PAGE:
Evelyn Dilsaver, former President & CEO, Charles Schwab Investment Management, Board Member of Aeropostale, Tempur-pedic In'l, Blue Shield of California, High Mark Funds, Russell ETFs, gave the Keynote at the U.S. FWN100™ awards gala on October 14, 2011 at the Stanford Court Renaissance San Francisco Hotel.
I am honored to accept this award on behalf of all the fabulous women being recognized tonight. Marily and her team, the board of directors of FWN, are to be applauded for their vision and creativity in bringing together women who can mentor and support our next generation of leaders.
You might have questions such as: What does it mean to be an influencer and how does one succeed and become one? What common traits do we share that allow us to be leaders and influencers in our respective fields?
Let’s start with a definition: To be an influencer is one whose actions and opinions strongly change the course of events. Some do it because of the high position they are in, like our honoree Eleanor Valentin, Rear Admiral with the U. S. Navy, some through the passion of their ideas, like Angel Velasco-Shaw, who is a filmmaker, educator and General Manager of The Center for Global Art and Thought.
In today’s world of instant connection, almost anyone can be an influencer. And all of you can be influencers in the world or company in which you operate.
I asked our honorees their top strategies for succeeding and becoming influential. Like David Letterman, I’ve compiled the top ten. That way, it will be short enough to keep your attention and if you get bored, you’ll know exactly how much longer this speech will last!
1. Knowledge and competence
Knowledge is different than competence. You could be knowledgeable about a subject, but have no idea how to make it happen. Competence is knowing how to use your knowledge. Leaders have both. Leaders continue to gain knowledge and are constant learners and listeners. And they are willing to share their knowledge and skills with others.
2. Have an opinion and voice it
We all have informed opinions and have learned to voice them in a manner that is constructive, solves problems, and tells a story that influences others to believe in our cause, product or idea. We believe in ourselves and that confidence is evident and inspires others to believe.
3. Hire smarter people, build a team and let them go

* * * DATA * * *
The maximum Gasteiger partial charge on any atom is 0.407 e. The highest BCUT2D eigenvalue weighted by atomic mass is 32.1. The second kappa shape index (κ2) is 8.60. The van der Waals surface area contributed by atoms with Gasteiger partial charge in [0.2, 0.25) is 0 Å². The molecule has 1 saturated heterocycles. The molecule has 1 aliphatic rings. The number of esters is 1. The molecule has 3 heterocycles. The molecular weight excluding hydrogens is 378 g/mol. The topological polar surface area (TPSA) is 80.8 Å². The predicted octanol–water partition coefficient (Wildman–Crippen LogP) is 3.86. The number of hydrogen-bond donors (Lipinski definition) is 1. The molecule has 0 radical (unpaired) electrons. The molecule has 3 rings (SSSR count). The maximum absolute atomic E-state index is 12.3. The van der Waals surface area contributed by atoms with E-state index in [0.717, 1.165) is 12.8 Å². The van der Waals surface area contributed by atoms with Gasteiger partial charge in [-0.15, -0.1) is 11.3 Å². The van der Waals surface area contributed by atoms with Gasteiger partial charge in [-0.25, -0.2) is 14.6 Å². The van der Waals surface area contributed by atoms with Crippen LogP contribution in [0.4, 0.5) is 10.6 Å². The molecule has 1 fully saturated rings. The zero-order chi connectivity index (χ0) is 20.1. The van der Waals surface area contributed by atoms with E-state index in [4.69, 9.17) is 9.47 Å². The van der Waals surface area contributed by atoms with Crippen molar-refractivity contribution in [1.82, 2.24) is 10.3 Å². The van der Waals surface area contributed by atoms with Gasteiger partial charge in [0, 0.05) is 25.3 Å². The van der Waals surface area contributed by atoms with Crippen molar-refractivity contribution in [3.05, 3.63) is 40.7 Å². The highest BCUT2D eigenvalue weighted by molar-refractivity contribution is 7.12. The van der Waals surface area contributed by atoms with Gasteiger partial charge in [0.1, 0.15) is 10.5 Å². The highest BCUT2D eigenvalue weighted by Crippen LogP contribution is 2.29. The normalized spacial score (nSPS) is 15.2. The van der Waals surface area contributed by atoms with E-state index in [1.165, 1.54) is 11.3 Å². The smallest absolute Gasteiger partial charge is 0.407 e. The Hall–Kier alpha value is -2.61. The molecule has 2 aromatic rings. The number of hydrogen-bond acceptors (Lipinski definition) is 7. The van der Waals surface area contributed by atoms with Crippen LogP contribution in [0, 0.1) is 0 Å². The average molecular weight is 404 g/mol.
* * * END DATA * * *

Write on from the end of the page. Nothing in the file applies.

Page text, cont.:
While we may have started out as individual contributors, along the way we learned to lead a team. We hire people smarter than us, build a highly functioning team with a common goal or mission and get out of their way so they could do great things. We use our gifts to help others in the team grow and succeed.
4. Have a mentor but please your boss
Some of us may have had a mentor or many of them and our mentor may have been our boss. Importantly, we know that to be promoted, we had to make sure our boss was successful. Sometimes they knew what we did to help them and sometimes they didn’t. I describe that as “The Wonder Bra Job” or invisible means of support.
5. Take risks
We all took risks. It might have been the job or big project that no one else wanted, traveling to other cities or countries and being away from family, moving from a staff position to one with responsibility for bringing in the sales or bottom line profit. Also, we knew when it was time to move and take on a new adventure.
6. Create a win-win situation
True leaders are respected for creating win-win situations. The “I win, you lose attitude” has no place. Sure, some make it to the top, but they are transitory and don’t leave lasting legacies. Influencers bring great ideas and the right people together.
7. Show up, be present, attitude is everything
We show up on the job and not on Filpino time! We come fully prepared, with an excellent attitude, and a great sense of humor.
8. Be passionate
Would you follow someone who wasn’t passionate about what they did? We are all passionate about our job, our product, our idea and we excite others around us to embrace and share in that passion. Our honorees are passionate and persistent!
9. Luck. Where competence and timing meet.
A few people are truly lucky in life. But I believe that many of us created our own luck by applying our knowledge, being observant to opportunities and willing to take a risk when we saw that opportunity.
Finally, and most importantly, we had parents who pushed us, created high expectations, told us we were going to college and in the case of mine, didn’t allow me to date until I knew how to cook for the entire family! We have husbands, significant others, kids, friends, and colleagues who support us, cheer us on, pick us up when we we’re down, tell us the truth even if we don’t want to hear it … we built trusted relationships and networks that sustained us then and continue to do so today.
That’s the top ten. I know that tomorrow, there will be a day full of mentoring and opportunities to connect. My hope and expectation is that many of you in the audience today will be sharing this podium in the years to come. I want to be in the audience applauding you when that happens.